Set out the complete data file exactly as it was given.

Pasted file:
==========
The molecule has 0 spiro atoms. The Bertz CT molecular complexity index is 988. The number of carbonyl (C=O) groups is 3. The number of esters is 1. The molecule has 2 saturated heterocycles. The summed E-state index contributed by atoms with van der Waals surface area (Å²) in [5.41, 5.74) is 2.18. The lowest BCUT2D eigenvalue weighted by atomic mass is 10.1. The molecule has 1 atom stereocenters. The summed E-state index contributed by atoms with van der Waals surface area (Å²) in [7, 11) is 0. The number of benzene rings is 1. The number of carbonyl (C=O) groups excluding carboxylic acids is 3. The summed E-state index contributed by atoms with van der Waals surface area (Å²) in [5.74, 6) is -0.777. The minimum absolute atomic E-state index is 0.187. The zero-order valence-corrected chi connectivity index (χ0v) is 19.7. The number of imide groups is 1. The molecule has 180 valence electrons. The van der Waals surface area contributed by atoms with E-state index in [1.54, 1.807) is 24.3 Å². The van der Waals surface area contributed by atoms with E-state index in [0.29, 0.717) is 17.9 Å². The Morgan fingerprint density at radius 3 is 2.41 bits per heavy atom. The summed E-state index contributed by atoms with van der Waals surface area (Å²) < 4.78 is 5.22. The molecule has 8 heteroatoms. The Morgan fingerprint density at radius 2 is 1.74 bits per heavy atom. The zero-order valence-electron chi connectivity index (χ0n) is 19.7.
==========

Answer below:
The molecule has 0 spiro atoms. The Bertz CT molecular complexity index is 988. The number of carbonyl (C=O) groups is 3. The number of esters is 1. The molecule has 2 saturated heterocycles. The summed E-state index contributed by atoms with van der Waals surface area (Å²) in [5.41, 5.74) is 2.18. The lowest BCUT2D eigenvalue weighted by atomic mass is 10.1. The molecule has 1 atom stereocenters. The summed E-state index contributed by atoms with van der Waals surface area (Å²) in [7, 11) is 0. The number of benzene rings is 1. The number of carbonyl (C=O) groups excluding carboxylic acids is 3. The summed E-state index contributed by atoms with van der Waals surface area (Å²) in [5.74, 6) is -0.777. The minimum absolute atomic E-state index is 0.187. The zero-order valence-corrected chi connectivity index (χ0v) is 19.7. The number of imide groups is 1. The molecule has 180 valence electrons. The van der Waals surface area contributed by atoms with E-state index in [1.54, 1.807) is 24.3 Å². The van der Waals surface area contributed by atoms with E-state index in [0.29, 0.717) is 17.9 Å². The Morgan fingerprint density at radius 3 is 2.41 bits per heavy atom. The summed E-state index contributed by atoms with van der Waals surface area (Å²) < 4.78 is 5.22. The molecule has 8 heteroatoms. The Morgan fingerprint density at radius 2 is 1.74 bits per heavy atom. The zero-order valence-electron chi connectivity index (χ0n) is 19.7.